We can learn an important point from this detail, which says that God is unlikely to give us more resources than we are able to handle. When we use what He has already given to us in a wise and productive way, He is likely to give us more resources as He sees fit.

The next detail we learn is that both the 5-bag servant and the 2-bag servant double the money they were gifted. Again, we don’t know how they did this, but the details of how are less relevant than the results – and that their results were accomplished in a way that didn’t land them in prison or dead, which means they were ethical with their investing and work strategy.

However, a lot of space is given to the 1-bag servant, who simply did nothing. This 1-bag servant is fearful of making a mistake, of losing the money, and of letting his master down. We see the master call this servant “wicked, lazy, and useless” because he did the worst possible thing with the money, which was nothing.

While the master in this parable suggested that a better place for this one bag of silver would have been in a bank where it could have collected some interest, I believe that even if this servant had tried something and failed, the response would have been better than the one he received.

Trying and failing is better than doing nothing because every time we try, we learn something new, and with every time we fail, we discover the limits to what we know and believe. Failure is not on the opposite side of success, it is simply a hurdle to jump over on our way to success.

As followers of Jesus, we have been given the best gift possible, and this gift is an invitation to heaven. This parable challenges us with the responsibility that we are to do something with this gift. Doing nothing only gets us tossed out. Doing something is the only way to move forward.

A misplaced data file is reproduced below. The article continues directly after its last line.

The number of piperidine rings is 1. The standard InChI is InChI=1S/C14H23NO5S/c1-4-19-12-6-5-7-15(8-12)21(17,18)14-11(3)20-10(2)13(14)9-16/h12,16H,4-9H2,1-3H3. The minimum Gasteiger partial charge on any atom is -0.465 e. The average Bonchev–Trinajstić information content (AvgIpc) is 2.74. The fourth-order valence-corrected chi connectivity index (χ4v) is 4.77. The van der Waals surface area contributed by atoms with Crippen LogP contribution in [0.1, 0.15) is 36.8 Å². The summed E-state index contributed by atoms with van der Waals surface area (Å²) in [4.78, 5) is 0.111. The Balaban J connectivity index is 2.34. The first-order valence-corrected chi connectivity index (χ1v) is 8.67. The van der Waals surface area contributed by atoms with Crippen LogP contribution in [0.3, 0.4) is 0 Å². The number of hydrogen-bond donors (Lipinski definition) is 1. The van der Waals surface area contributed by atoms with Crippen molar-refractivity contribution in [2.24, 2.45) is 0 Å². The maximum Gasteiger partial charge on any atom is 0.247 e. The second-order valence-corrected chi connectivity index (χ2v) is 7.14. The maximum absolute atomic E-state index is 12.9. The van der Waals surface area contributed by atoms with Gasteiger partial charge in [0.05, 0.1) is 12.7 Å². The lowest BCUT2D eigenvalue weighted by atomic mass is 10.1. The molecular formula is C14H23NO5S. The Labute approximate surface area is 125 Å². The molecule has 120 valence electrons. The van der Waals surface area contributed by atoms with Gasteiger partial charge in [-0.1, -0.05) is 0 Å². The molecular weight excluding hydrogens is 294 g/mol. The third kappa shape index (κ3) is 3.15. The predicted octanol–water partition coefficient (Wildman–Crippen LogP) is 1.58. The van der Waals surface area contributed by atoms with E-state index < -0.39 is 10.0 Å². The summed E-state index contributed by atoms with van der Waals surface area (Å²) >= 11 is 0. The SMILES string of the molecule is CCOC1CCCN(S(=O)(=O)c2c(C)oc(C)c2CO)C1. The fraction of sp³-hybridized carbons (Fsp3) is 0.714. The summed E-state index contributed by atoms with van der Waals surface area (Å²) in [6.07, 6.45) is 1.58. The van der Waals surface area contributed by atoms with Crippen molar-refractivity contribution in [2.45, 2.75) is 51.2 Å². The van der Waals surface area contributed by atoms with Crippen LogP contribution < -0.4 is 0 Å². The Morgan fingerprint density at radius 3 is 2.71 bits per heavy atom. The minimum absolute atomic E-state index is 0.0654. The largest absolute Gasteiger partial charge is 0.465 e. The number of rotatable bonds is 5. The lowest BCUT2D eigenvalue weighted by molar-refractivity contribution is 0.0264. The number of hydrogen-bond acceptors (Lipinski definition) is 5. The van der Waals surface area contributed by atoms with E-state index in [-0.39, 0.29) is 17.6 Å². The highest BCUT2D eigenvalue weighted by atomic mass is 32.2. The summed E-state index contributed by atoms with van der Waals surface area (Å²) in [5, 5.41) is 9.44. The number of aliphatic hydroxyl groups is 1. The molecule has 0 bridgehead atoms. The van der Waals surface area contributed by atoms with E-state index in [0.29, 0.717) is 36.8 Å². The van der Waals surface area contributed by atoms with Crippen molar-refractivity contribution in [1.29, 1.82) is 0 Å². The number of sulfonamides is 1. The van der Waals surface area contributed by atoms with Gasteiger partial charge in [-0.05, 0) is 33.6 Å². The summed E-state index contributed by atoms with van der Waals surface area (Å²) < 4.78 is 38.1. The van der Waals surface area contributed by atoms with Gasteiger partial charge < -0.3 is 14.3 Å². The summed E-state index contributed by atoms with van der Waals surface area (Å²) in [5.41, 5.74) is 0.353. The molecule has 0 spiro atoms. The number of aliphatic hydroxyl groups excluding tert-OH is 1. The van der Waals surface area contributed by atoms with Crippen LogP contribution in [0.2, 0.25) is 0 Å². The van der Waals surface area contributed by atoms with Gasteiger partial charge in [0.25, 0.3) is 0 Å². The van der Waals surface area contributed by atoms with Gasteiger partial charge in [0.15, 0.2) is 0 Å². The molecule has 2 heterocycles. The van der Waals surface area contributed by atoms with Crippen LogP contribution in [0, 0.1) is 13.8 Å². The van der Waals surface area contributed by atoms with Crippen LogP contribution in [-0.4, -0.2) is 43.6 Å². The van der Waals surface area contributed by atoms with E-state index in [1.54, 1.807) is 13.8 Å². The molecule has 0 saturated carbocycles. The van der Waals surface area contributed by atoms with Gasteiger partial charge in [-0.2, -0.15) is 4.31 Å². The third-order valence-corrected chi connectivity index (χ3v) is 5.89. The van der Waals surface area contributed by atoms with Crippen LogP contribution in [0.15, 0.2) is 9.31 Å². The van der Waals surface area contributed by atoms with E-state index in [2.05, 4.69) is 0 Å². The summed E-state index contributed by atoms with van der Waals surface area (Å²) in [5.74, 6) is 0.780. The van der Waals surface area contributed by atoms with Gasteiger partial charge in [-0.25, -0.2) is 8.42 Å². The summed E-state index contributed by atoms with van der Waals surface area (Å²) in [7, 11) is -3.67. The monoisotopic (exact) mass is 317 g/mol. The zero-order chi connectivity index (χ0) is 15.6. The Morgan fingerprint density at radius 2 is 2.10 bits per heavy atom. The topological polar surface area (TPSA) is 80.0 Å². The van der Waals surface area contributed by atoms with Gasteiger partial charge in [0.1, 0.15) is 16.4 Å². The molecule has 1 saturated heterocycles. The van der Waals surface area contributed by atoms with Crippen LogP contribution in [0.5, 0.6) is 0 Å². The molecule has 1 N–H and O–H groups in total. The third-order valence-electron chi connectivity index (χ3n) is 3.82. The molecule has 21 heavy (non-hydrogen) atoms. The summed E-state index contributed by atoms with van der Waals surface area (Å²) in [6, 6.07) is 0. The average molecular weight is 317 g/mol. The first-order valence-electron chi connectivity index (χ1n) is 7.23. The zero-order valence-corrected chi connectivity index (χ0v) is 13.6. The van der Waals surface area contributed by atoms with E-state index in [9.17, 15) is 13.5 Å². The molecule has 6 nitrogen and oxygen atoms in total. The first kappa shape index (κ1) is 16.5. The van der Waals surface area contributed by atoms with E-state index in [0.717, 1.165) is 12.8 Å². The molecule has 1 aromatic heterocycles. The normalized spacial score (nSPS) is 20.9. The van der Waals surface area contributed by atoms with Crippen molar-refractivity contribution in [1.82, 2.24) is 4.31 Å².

The last theme I will draw out in our time together is that even if the master didn’t have much faith in the 1-bag servant’s ability, he still entrusted 1 bag of silver to this servant. This means that if you feel left out on God’s blessings, like He is giving blessings to everyone else and you are left out on the sidelines, know that this is a lie.

The master, who represents God, has given everyone something, and He is watching to see what we do with what He has blessed us with. When Jesus returns, those who have done something will be rewarded, while those who were too fearful to do anything risk losing out on everything.

As we come to the end of another podcast episode, here are the challenges I will leave you with:

If you feel as though God hasn’t given you much to work with, determine to use what He has given you. If you don’t have much money, but you have some spare time, use some of your spare time to bless others. If you don’t have money or time, but you have some knowledge or an experience, look for ways you can help others with that information in time and cost efficient ways. God isn’t expecting us to multiply what He has given us exponentially, but to simply use what He has given us to bless others.

Also, as I regularly challenge you to do, be sure to pray and study the Bible for yourself so that you can keep your connection with God strong. When your connection and relationship with God is strong, I believe He will lead you along the path He created for you to walk, and along this path you will find out that He has given you everything you need to take the next step.

And as I always end every set of challenges by saying in one way or another, never stop short, chicken out of, or back away from where God wants to lead you to in your life with Him!

Flashback Episode: Year 4 – Episode 41: Jesus shares a parable where three servants are giving various bags of silver to use while their master is away on a trip. Discover what we can learn about each of these servants and how we can avoid being a 1-bag servant.